“The Son of God became a man to enable men to become sons of God.” Our race has fallen into sin, and rejected God. As a result, our Bios resists Zoe. We do not want to enter into spiritual life, since that will mean the death of our self-centered wills. Children often play with toys and wonder what would happen if the toys began to live. What would they do if their toys fought against them and resisted entering into full life? What God did was become a man who killed all of his human desires for comfort and preservation, and who died on the cross for his rebellious creation. But then Christ rose from the dead. Because he was the first human being to enter fully into Zoe, his resurrection sets him apart as the first real man. His life affects the entire human race. Now we can all participate in it, by drawing close to him. God didn’t want to create robots: he wanted to create beings with free will who would desire to enter into a relationship with him. We are all invited to join him.
Christ taught us to pray by saying “Our Father.” When you do this, there is a sense in which you are pretending, you are dressing yourself up like Christ: you are acting as a son. This is not hypocrisy. If you want to like people, the way to do it is to start acting in their best interests. The more you act like a son, the more God turns you into one. Christ is with us and helps us, shaping us to be like him. As he does we find that our particular sins are of less concern than the character that generates them: God is more concerned with who we are then with the particular things that we do. It does not take us long in our Christian life before we realize we are incapable of doing anything without God’s help. So God, in a sense, also pretends: he pretends we are really like Christ and accepts us, and Christ works to make it so. Acting like Christ is completely different from following a moral code or being good. If we only try to be good, we will either give up or be angry and bitter martyrs. Christianity doesn’t just ask for moral reform: it will not prune a few branches, it will cut down the whole tree. You must give your entire self to Christ and receive his own self in exchange. This is the hardest thing any of us can ever do, but in the long run it is the easiest thing for us. The universe was created so that we could be drawn into the life of God.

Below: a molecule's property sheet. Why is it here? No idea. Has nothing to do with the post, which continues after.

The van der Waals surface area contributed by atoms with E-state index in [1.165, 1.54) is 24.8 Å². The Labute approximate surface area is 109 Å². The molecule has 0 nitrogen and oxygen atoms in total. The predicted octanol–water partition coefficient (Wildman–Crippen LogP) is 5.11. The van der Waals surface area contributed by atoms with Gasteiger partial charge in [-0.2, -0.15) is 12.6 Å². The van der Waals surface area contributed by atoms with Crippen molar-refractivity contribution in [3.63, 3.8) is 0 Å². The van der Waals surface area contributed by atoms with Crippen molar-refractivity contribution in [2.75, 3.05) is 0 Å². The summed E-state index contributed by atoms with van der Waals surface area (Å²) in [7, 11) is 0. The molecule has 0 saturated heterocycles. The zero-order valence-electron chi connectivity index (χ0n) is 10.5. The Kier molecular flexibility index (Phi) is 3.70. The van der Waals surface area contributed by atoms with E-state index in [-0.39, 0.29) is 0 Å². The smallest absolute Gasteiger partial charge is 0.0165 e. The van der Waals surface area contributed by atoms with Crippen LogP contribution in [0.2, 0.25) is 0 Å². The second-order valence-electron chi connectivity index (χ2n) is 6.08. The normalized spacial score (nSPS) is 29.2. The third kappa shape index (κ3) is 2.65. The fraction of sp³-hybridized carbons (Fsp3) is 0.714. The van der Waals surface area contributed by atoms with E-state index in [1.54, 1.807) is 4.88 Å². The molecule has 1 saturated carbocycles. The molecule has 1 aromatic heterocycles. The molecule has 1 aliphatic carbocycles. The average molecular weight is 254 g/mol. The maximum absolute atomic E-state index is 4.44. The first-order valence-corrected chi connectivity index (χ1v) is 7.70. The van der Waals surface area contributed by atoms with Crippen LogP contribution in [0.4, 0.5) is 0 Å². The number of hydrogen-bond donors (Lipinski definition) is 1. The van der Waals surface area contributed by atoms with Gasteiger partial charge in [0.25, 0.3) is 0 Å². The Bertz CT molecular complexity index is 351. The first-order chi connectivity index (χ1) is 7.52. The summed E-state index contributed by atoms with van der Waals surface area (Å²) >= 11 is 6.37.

When I was a child and I had a toothache, I would hesitate about telling my mother. I wanted aspirin for the pain, but I knew she would give it to me and then make an appointment with the dentist. I wanted relief, but not the pain of getting everything taken care of properly. Many people want God to help them with one or two sins, but they don’t want him to work on everything. Yet Christ is only aiming at making us perfect: nothing less will do. We are called to count the cost, because this process is painful. A father is pleased when his child begins to walk, but he expects the child to become a better walker as they grow. God is pleased with our initial faltering attempts, but he expects us to grow. If we think God only wants to reform us in certain areas we have made a fatal mistake. God will push us and use trials to make us more than we could ever dream. George MacDonald says that God comes into our house and starts fixing it. We knew the roof needed patching and the drains leaked, so we weren’t surprised when he repaired them. But then he started knocking down walls and expanding and building. We didn’t expect that, nor do we want it. His building plans make us excruciatingly uncomfortable. Yet God is not content to leave us as the little cottage we want to be: he is building a palace. He is making us into his royal residence, and intends to come and live in it.